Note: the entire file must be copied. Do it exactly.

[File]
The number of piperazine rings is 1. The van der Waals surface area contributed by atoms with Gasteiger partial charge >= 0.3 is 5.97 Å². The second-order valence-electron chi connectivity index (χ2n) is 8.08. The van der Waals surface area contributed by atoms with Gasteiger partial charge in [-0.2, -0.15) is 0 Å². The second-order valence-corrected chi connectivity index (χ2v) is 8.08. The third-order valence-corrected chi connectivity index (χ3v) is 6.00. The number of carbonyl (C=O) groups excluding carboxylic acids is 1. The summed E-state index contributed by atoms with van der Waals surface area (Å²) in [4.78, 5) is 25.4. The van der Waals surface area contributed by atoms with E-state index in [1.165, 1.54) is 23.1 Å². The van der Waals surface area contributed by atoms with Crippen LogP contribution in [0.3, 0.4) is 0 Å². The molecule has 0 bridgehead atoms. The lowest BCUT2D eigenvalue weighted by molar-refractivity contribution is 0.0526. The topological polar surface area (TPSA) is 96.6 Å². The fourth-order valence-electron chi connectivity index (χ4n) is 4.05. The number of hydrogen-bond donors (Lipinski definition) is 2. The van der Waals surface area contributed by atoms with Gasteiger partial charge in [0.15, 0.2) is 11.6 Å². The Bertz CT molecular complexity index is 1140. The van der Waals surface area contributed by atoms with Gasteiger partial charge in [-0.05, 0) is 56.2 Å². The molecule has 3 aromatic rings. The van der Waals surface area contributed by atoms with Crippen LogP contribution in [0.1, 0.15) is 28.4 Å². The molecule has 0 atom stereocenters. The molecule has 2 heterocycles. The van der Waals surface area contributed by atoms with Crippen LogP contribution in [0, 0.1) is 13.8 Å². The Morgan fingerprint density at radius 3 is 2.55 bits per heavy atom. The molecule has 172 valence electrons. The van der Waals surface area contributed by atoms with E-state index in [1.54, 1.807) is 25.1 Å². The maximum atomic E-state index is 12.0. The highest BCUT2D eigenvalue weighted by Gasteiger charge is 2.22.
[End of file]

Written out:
The number of piperazine rings is 1. The van der Waals surface area contributed by atoms with Gasteiger partial charge >= 0.3 is 5.97 Å². The second-order valence-electron chi connectivity index (χ2n) is 8.08. The van der Waals surface area contributed by atoms with Gasteiger partial charge in [-0.2, -0.15) is 0 Å². The second-order valence-corrected chi connectivity index (χ2v) is 8.08. The third-order valence-corrected chi connectivity index (χ3v) is 6.00. The number of carbonyl (C=O) groups excluding carboxylic acids is 1. The summed E-state index contributed by atoms with van der Waals surface area (Å²) in [4.78, 5) is 25.4. The van der Waals surface area contributed by atoms with E-state index in [1.165, 1.54) is 23.1 Å². The van der Waals surface area contributed by atoms with Crippen LogP contribution in [0.3, 0.4) is 0 Å². The molecule has 0 bridgehead atoms. The lowest BCUT2D eigenvalue weighted by molar-refractivity contribution is 0.0526. The topological polar surface area (TPSA) is 96.6 Å². The fourth-order valence-electron chi connectivity index (χ4n) is 4.05. The number of hydrogen-bond donors (Lipinski definition) is 2. The van der Waals surface area contributed by atoms with Gasteiger partial charge in [0.15, 0.2) is 11.6 Å². The Bertz CT molecular complexity index is 1140. The van der Waals surface area contributed by atoms with Gasteiger partial charge in [-0.05, 0) is 56.2 Å². The molecule has 3 aromatic rings. The van der Waals surface area contributed by atoms with Crippen LogP contribution in [0.1, 0.15) is 28.4 Å². The molecule has 0 atom stereocenters. The molecule has 2 heterocycles. The van der Waals surface area contributed by atoms with Crippen LogP contribution in [0, 0.1) is 13.8 Å². The Morgan fingerprint density at radius 3 is 2.55 bits per heavy atom. The molecule has 172 valence electrons. The van der Waals surface area contributed by atoms with E-state index in [1.54, 1.807) is 25.1 Å². The maximum atomic E-state index is 12.0. The highest BCUT2D eigenvalue weighted by Gasteiger charge is 2.22.